It has been established through the text that there has not been a single satisfactory definition of democracy even though different people in different places have attempted to come up with their own interpretations of the term (Richard, 2007). The divergent interpretations found across the political divide were blamed for the insurgents found in communities in the olden days and this in effect disqualified most of the common definitions proffered at that time. Plato particularly proposed the rule by the minority elite, the philosophers to be a more fitting definition as cited by Osborne & Gaebler (1992).

Public administration emerged to be a very wide field encompassing both the political academic arenas. In the political arena, public administration refers to the efforts shown by the government to avail effective and efficient services to the public particularly at no economic value (Frederick, 1999). Similarly, when taken from the academic arena, public administration differs on a larger scale from business administration in that it has goals that are related to the democratic values of improving services delivery to the public at a non-profit level according to Berman (1982). Throughout the text, it has been demonstrated that public administration developed with its earliest beginnings in Western Europe in 1885 to modern-day new public service and human resources management.

Several current issues emerged to be pertinent in public administration as they apply to the day-to-day lives of the citizens of a country. During the reforms initiated in the field of public administration, so many legislations were passed in an effort to make the public administration better and efficient in service delivery. It is indicated that these reform Acts started way back in 1883 through to 1993 which amended the Hatch Act 1939 according to Frederick (1999). But all in all, the most noticeable current issue to emerge was the HR structure which defines the operational structure of the employees in the Federal government. Similarly, public budgeting emerged to show its significance in facilitating the government in the allocation of resources, distribution of goods and services, and economic stabilization according to Rubin (1997).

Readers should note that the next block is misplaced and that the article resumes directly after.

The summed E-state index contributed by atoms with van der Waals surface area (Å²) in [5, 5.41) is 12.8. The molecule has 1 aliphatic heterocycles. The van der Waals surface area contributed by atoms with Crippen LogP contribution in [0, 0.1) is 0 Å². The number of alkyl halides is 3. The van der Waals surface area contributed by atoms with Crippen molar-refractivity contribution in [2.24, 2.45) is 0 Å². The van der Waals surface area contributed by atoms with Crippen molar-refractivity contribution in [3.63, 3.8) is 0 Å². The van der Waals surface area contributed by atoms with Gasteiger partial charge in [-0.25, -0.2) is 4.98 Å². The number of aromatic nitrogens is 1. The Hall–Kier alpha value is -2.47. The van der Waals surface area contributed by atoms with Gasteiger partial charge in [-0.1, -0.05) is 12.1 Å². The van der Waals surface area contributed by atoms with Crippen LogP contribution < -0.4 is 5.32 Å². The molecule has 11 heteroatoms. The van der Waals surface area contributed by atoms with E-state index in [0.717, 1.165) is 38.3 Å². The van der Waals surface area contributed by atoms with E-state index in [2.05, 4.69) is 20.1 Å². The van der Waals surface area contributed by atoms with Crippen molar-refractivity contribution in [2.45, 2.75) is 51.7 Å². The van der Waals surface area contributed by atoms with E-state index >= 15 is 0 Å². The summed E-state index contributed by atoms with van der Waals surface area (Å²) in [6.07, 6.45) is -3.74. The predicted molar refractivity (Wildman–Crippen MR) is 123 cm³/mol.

The final current issue worthy of mention is the addressing of ethics in the public sector. In the public sector, studies indicate that ethics are very fundamental in guiding the execution of duties by public officers. Frederick (1999) argues that “ethics are an accountability standard by which the public will scrutinize the work being conducted by the employees working in government agencies and other organizations”. In this regard, all public servants must be accountable for their actions to the public in general.


Berman, E., (1982). Human Resource Management in Public Service: Paradoxes, Processes, and Problems. 2nd Edition. Oxford University Press, USA.

Frederick, L., (1999). Current Issues in Public Administration, 6th Edition. Cengage Learning.

Osborne, D. & Gaebler, T., (1992). Reinventing Government: How the Entrepreneurial Spirit is transforming the Public Sector. New York: Plume.

Richard, C., (2007) ed. Democracy and Public Administration. M.E. Sharpe, Inco. Armonk: New York.

Rubin, S., (1997). The Politics of Public Budgeting: Getting and Spending, Borrowing and Balancing. 3rd Edition, Chatham House Publishers: Chatham, New Jersey.